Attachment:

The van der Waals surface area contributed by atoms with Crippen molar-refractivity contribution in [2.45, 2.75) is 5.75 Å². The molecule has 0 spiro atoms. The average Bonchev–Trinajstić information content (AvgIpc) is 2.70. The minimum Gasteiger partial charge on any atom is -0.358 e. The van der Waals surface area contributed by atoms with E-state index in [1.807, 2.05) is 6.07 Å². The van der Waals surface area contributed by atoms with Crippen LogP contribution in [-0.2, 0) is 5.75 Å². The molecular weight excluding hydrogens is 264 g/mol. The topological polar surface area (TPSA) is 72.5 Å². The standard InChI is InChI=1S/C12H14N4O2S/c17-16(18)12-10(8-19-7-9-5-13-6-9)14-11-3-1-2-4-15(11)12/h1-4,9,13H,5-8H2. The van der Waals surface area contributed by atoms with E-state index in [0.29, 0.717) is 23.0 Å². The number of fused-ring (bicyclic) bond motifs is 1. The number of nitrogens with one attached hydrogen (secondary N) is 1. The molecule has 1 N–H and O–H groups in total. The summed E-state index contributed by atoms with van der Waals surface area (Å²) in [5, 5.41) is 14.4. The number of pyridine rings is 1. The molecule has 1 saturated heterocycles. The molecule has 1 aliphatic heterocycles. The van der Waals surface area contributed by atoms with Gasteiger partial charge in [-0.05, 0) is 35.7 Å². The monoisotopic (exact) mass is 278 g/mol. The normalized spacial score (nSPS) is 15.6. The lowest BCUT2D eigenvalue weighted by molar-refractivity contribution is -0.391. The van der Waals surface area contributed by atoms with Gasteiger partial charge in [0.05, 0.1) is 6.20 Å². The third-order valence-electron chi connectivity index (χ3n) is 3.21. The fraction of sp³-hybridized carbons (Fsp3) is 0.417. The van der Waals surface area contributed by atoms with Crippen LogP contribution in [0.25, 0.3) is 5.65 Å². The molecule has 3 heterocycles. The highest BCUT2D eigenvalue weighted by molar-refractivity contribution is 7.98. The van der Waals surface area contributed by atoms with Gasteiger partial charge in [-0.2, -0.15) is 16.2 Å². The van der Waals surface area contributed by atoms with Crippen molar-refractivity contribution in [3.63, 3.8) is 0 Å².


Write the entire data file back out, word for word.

The van der Waals surface area contributed by atoms with Crippen molar-refractivity contribution in [2.45, 2.75) is 5.75 Å². The molecule has 0 spiro atoms. The average Bonchev–Trinajstić information content (AvgIpc) is 2.70. The minimum Gasteiger partial charge on any atom is -0.358 e. The van der Waals surface area contributed by atoms with E-state index in [1.807, 2.05) is 6.07 Å². The van der Waals surface area contributed by atoms with Crippen LogP contribution in [-0.2, 0) is 5.75 Å². The molecular weight excluding hydrogens is 264 g/mol. The topological polar surface area (TPSA) is 72.5 Å². The standard InChI is InChI=1S/C12H14N4O2S/c17-16(18)12-10(8-19-7-9-5-13-6-9)14-11-3-1-2-4-15(11)12/h1-4,9,13H,5-8H2. The van der Waals surface area contributed by atoms with E-state index in [0.29, 0.717) is 23.0 Å². The number of fused-ring (bicyclic) bond motifs is 1. The number of nitrogens with one attached hydrogen (secondary N) is 1. The molecule has 1 N–H and O–H groups in total. The summed E-state index contributed by atoms with van der Waals surface area (Å²) in [5, 5.41) is 14.4. The number of pyridine rings is 1. The molecule has 1 saturated heterocycles. The molecule has 1 aliphatic heterocycles. The van der Waals surface area contributed by atoms with Gasteiger partial charge in [-0.05, 0) is 35.7 Å². The monoisotopic (exact) mass is 278 g/mol. The normalized spacial score (nSPS) is 15.6. The lowest BCUT2D eigenvalue weighted by molar-refractivity contribution is -0.391. The van der Waals surface area contributed by atoms with Gasteiger partial charge in [0.05, 0.1) is 6.20 Å². The third-order valence-electron chi connectivity index (χ3n) is 3.21. The fraction of sp³-hybridized carbons (Fsp3) is 0.417. The van der Waals surface area contributed by atoms with Crippen LogP contribution in [0.25, 0.3) is 5.65 Å². The molecule has 3 heterocycles. The highest BCUT2D eigenvalue weighted by molar-refractivity contribution is 7.98. The van der Waals surface area contributed by atoms with Gasteiger partial charge in [-0.2, -0.15) is 16.2 Å². The van der Waals surface area contributed by atoms with Crippen molar-refractivity contribution in [3.63, 3.8) is 0 Å².